Thanks, everyone for chiming in. I think we all know that no one person has all the answers.
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I used to be like you, Lucius. I wanted everything cut and dry, perfectly defined. Surely, if I dug deep enough, I would find the answer, and everything would be clear. Unfortunately, in botany that's usually not the case.
Even with something as "simple" as the definition of the species rank in taxonomy, the experts don't completely agree. The basic problem is that we, through our human invention of plant classification (taxonomy), try to categorize the natural world with human intellect. Nature is not a human construct, so we can only get it right as far as we understand it. From the first recorded categorizing of lilies in China as red or white lilies, to present day, our knowledge becomes more intricate, and our understanding more in depth. Taxonomies constantly change in due respect. The Flora of China project was a world collaboration, but upon "completion", it was taken over by Chinese botanists to continue the taxonomy as our knowledge grows. Many world botanists have expressed reservations about this transition. Alas it is a human problem, not a problem with nature.
It was not long ago that we had varieties of lily species based on their flower color, or tepals with or without spots. Now through DNA/RNA testing, most of these have proven not to be genetically different enough to warrant such ranking. So such rankings as L. canadensis var. rubrum, var. editorium, var. immaculatum, L. concolor var. coridion, L. formosanum var. pricei – these have been absorbed back into the type species. Even the taxonomy that this site uses (Catalogue of Life) is not necessarily the best or correct. Just as in the ancient times of human origin and all throughout history - stories, legends, and truths of the day were humanly manufactured to make sense of the natural world. Every society at every time in history had undisputable truths that later were proven false. It would be silly to think we are any different, even now. But we do our best with our "truths of the day": in this case, taxonomy.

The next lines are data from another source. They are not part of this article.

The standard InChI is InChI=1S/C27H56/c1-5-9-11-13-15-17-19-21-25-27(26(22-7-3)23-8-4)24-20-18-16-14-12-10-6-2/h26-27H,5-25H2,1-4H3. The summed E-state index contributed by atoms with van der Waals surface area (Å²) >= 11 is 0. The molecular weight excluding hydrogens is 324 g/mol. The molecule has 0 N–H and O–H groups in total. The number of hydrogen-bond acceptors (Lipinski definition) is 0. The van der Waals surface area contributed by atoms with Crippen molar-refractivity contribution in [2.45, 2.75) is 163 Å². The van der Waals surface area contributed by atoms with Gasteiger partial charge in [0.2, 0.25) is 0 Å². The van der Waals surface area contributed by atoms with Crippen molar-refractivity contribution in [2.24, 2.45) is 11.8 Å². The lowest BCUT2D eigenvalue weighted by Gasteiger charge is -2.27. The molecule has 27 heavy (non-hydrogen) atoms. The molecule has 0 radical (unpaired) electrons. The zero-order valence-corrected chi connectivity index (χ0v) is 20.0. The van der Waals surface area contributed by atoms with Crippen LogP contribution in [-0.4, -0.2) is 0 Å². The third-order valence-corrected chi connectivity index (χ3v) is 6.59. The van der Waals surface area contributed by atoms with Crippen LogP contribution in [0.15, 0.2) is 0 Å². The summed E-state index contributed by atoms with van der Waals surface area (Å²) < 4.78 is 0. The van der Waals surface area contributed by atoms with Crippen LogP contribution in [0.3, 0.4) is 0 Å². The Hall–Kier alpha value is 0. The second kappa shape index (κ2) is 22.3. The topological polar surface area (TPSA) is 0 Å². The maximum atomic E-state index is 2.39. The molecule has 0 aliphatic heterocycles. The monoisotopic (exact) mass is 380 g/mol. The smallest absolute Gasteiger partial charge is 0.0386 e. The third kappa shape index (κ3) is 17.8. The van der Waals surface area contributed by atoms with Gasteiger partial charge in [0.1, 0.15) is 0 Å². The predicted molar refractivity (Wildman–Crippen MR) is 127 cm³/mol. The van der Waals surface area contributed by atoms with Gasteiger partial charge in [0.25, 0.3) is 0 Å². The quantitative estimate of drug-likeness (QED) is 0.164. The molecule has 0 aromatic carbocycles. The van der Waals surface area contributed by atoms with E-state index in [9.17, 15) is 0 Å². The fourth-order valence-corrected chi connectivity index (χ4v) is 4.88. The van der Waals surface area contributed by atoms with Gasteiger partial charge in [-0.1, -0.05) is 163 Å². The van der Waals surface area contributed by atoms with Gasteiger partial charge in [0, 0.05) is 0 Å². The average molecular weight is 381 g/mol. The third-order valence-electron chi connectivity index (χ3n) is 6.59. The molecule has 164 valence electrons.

Philosophy aside and to your point, Lucius, is pollen or stigma color alone a deciding factor of Lilium species? No. At least not in my opinion, and I have not found any evidence suggesting that color is such a steadfast characteristic that a massive genetic change would be needed (thus warranting a species designation). Sometimes, it is just the convenient way of identification, that could be right or wrong. Obviously, a species is a combination of a multitude of characteristics. Some characteristics may be 99% true across the species spectrum, others only 50% or less. That we use pollen or stigma color as a helpful determination, is useful, but only in collaboration with other characteristics.
I really don't see this as any different than color phases in animals or insects. The Flora of China only list the tepal reverse coloring as differentiating var. leucanthum from var. centifolium. (It does not recognize var. chloraster.) Nothing is said about stigma color, and the B & D photos https://www.bdlilies.com/ls255...
clearly show a dark stigma and a green (not brown) reverse tepal color. So a dark stigma is not tied to var. centifolium. And no, I would not say the photos dictate that var. chloraster has a dark stigma.
I don't have any flowering size leucanthum right now, but this is one that I grew, labeled as just L. leucanthum.
And this is a friend of mine's, also here in Minnesota.
Regarding Pontus's book, I like it very much, but he never claimed it to be all encompassing. Rather, he states clearly that his writing is biased toward his own experiences in his climate. Read with this in mind, his experience is very valuable.